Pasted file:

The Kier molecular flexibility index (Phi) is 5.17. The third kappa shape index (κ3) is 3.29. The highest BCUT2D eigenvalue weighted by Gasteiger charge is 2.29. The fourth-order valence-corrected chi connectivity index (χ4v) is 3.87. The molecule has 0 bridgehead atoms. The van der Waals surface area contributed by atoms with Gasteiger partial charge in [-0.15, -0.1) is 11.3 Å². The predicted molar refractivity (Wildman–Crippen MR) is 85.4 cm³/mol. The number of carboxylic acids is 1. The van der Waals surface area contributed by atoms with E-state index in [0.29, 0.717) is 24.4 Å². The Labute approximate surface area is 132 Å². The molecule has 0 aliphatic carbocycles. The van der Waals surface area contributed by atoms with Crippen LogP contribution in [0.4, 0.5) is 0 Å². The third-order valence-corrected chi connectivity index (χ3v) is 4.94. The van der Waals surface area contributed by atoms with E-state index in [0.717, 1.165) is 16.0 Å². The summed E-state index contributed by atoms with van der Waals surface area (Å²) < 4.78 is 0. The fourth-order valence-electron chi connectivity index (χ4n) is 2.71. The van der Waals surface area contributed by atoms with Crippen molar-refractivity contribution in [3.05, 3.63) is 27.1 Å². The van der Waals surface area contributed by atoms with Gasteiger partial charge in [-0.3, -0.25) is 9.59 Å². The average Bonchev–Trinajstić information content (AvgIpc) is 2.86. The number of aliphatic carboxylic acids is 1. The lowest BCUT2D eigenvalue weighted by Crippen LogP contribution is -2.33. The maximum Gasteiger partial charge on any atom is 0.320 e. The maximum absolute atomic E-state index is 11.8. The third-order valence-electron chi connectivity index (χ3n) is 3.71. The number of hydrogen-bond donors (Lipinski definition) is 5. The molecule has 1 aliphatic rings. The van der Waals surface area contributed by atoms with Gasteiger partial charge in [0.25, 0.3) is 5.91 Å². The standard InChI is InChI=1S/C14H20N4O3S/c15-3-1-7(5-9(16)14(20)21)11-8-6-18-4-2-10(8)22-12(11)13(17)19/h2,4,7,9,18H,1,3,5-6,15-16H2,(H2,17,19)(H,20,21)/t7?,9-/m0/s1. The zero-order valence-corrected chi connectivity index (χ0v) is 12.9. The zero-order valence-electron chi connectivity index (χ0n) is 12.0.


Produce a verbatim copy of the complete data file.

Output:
The Kier molecular flexibility index (Phi) is 5.17. The third kappa shape index (κ3) is 3.29. The highest BCUT2D eigenvalue weighted by Gasteiger charge is 2.29. The fourth-order valence-corrected chi connectivity index (χ4v) is 3.87. The molecule has 0 bridgehead atoms. The van der Waals surface area contributed by atoms with Gasteiger partial charge in [-0.15, -0.1) is 11.3 Å². The predicted molar refractivity (Wildman–Crippen MR) is 85.4 cm³/mol. The number of carboxylic acids is 1. The van der Waals surface area contributed by atoms with E-state index in [0.29, 0.717) is 24.4 Å². The Labute approximate surface area is 132 Å². The molecule has 0 aliphatic carbocycles. The van der Waals surface area contributed by atoms with Crippen LogP contribution in [0.4, 0.5) is 0 Å². The third-order valence-corrected chi connectivity index (χ3v) is 4.94. The van der Waals surface area contributed by atoms with E-state index in [0.717, 1.165) is 16.0 Å². The summed E-state index contributed by atoms with van der Waals surface area (Å²) < 4.78 is 0. The fourth-order valence-electron chi connectivity index (χ4n) is 2.71. The van der Waals surface area contributed by atoms with Crippen molar-refractivity contribution in [3.05, 3.63) is 27.1 Å². The van der Waals surface area contributed by atoms with Gasteiger partial charge in [-0.3, -0.25) is 9.59 Å². The average Bonchev–Trinajstić information content (AvgIpc) is 2.86. The number of aliphatic carboxylic acids is 1. The lowest BCUT2D eigenvalue weighted by Crippen LogP contribution is -2.33. The maximum Gasteiger partial charge on any atom is 0.320 e. The maximum absolute atomic E-state index is 11.8. The third-order valence-electron chi connectivity index (χ3n) is 3.71. The number of hydrogen-bond donors (Lipinski definition) is 5. The molecule has 1 aliphatic rings. The van der Waals surface area contributed by atoms with Gasteiger partial charge in [0.25, 0.3) is 5.91 Å². The standard InChI is InChI=1S/C14H20N4O3S/c15-3-1-7(5-9(16)14(20)21)11-8-6-18-4-2-10(8)22-12(11)13(17)19/h2,4,7,9,18H,1,3,5-6,15-16H2,(H2,17,19)(H,20,21)/t7?,9-/m0/s1. The zero-order valence-corrected chi connectivity index (χ0v) is 12.9. The zero-order valence-electron chi connectivity index (χ0n) is 12.0.